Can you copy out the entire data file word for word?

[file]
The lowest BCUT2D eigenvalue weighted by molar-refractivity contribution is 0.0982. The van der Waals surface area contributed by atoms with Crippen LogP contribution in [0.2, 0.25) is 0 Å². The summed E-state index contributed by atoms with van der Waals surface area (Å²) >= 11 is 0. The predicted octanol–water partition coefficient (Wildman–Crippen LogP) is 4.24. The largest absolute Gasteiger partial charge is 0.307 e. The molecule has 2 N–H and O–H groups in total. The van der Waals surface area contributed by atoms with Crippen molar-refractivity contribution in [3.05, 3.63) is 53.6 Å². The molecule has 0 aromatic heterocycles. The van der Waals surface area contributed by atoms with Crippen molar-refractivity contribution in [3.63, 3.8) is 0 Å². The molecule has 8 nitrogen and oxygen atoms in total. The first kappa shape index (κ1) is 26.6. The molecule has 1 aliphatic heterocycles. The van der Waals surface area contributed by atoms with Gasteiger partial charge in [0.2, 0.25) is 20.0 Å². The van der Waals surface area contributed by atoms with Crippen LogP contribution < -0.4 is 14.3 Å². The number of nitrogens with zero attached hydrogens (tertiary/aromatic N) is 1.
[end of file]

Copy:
The lowest BCUT2D eigenvalue weighted by molar-refractivity contribution is 0.0982. The van der Waals surface area contributed by atoms with Crippen LogP contribution in [0.2, 0.25) is 0 Å². The summed E-state index contributed by atoms with van der Waals surface area (Å²) >= 11 is 0. The predicted octanol–water partition coefficient (Wildman–Crippen LogP) is 4.24. The largest absolute Gasteiger partial charge is 0.307 e. The molecule has 2 N–H and O–H groups in total. The van der Waals surface area contributed by atoms with Crippen molar-refractivity contribution in [3.05, 3.63) is 53.6 Å². The molecule has 0 aromatic heterocycles. The van der Waals surface area contributed by atoms with Crippen molar-refractivity contribution in [3.63, 3.8) is 0 Å². The molecule has 8 nitrogen and oxygen atoms in total. The first kappa shape index (κ1) is 26.6. The molecule has 1 aliphatic heterocycles. The van der Waals surface area contributed by atoms with Gasteiger partial charge in [0.2, 0.25) is 20.0 Å². The van der Waals surface area contributed by atoms with Crippen LogP contribution < -0.4 is 14.3 Å². The number of nitrogens with zero attached hydrogens (tertiary/aromatic N) is 1.